Over 250,000 smokers across England and Wales stubbed out their cigarettes this month for Stoptober, the 28-day stop smoking challenge from PHE.
The nation’s biggest mass quit attempt saw more people than ever helping each other through to 28 days without smoking.
The latest data from the Office for National Statistics reveals that the number of smokers in England has hit a record low, with smokers now accounting for only 18.4% of the population in 2013, a drop of 1.1% compared to 2012. And according to UCL’s Smoking Toolkit Study, smoking rates are continuing to fall in 2014. Those who successfully took part in Stoptober and didn’t smoke for 28 days are now 5 times more likely to remain smoke free, contributing to the growing numbers of non-smokers nationwide.
Smokers from other countries also joined England and Wales in quitting this month, as Stoptober rolled into New Zealand and the Netherlands for the first time, so that people from all over the world stopped smoking together.
The nation shows its support
Stoptober has had greater support than ever before with well-known faces such as Duncan Bannatyne, Gemma Collins and Jenny Frost joining some of the nation’s top comedians, including Paddy McGuinness, Al Murray, Simon Brodkin (aka Lee Nelson) and Andi Osho, who helped people stay away from the cigarettes by providing motivational messages of support throughout the 28 days.
This year’s campaign had a comedy theme for the first time, to help smokers get through the difficult challenge of quitting, and over 250 organisations such as Asda and the British Army as well as football clubs and bloggers got thousands of people to stay smoke free for 28 days.
To celebrate the end of the challenge for all participants and their supporters, a free online comedy gig, hosted by Lee Nelson, is taking place today (28 October 2014). The gig will be streamed live from the Stoptober YouTube channel at 7pm.
Kevin Fenton, National Director of Health and Wellbeing at Public Health England said:
With more than 250,000 participants, it is fantastic to see that this year’s Stoptober has been so successful. Evidence shows the clear health benefits that giving up smoking provides, and that by quitting smoking people can make a huge difference to their long-term wellbeing.
The success of mass-quit attempts, such as Stoptober, show that a tobacco-free generation is now within sight as more smokers stub out their cigarettes as part of a conscious decision to improve their health.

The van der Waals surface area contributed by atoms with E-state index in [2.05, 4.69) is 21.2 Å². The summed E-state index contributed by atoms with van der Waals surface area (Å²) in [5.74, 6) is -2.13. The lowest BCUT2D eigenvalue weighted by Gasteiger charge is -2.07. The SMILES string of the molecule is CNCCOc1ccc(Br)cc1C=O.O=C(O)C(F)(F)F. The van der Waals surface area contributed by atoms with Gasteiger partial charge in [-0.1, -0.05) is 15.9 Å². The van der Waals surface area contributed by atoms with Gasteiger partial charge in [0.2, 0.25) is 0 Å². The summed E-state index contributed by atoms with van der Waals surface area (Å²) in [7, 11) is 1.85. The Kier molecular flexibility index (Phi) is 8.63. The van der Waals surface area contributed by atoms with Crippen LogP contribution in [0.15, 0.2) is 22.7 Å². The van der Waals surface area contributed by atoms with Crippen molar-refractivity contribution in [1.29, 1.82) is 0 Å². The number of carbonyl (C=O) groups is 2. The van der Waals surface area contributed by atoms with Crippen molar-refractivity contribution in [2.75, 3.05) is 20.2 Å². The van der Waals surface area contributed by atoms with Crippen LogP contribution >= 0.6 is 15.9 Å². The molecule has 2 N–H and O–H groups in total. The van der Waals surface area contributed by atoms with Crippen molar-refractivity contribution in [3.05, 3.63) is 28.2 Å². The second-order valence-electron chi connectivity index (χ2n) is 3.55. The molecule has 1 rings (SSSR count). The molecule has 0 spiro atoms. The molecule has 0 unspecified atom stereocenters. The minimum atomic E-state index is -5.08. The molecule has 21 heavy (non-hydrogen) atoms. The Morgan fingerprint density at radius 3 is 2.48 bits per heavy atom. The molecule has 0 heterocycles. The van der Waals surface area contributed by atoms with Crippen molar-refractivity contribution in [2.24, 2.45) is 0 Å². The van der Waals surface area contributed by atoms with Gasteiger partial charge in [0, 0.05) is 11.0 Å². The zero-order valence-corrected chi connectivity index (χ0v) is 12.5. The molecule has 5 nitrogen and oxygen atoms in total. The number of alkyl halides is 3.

Comedian, Lee Nelson said:
What great news it is that over 250,000 legends got involved this year and gave quitting smoking a go. I want to say ‘well-done’ to everyone who made it through, and those who tried to quit, slipped up and are trying again, why not settle down after work on 28 October with a nice cuppa and watch me and some funny friends give you a giggle with our online comedy gig for Stoptober. Enjoy, you’ve well deserved it!’
Rachael Eddy, from Portsmouth, who has quit smoking this Stoptober after smoking for 30 years, said:
I lost my mum recently to lung cancer and despite having been a heavy smoker for years, Stoptober gave me the opportunity to finally try and kick the habit for good. It has been tough at times, but the overwhelming support I have had from friends, colleagues and other people going through the same thing as me has really helped me keep going. I would not have reached 28 days without the support of Stoptober.
Notes to editors
Office for National Statistics, Integrated Household Survey, released October 2014:
- 18.4% smoking prevalence for England (January to December 2013) compared to 18.7% in the UK
- smoking prevalence for England is down by 1.1% from 19.5% in 2012
- While smoking rates have declined over past decades, smoking is still the biggest cause of preventable illness and premature deaths in the country - accounting for nearly 80,000 deaths in England a year. One in every two long-term smokers will die prematurely from a smoking related disease unless they quit.
- PHE exists to protect and improve the nation’s health and wellbeing, and reduce health inequalities. It does this through advocacy, partnerships, world-class science, knowledge and intelligence, and the delivery of specialist public health services. PHE is an operationally autonomous executive agency of the Department of Health. For more information on PHE visit www.gov.uk/phe or follow us on Twitter @PHE_uk
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Published: 28 October 2014
From: Public Health England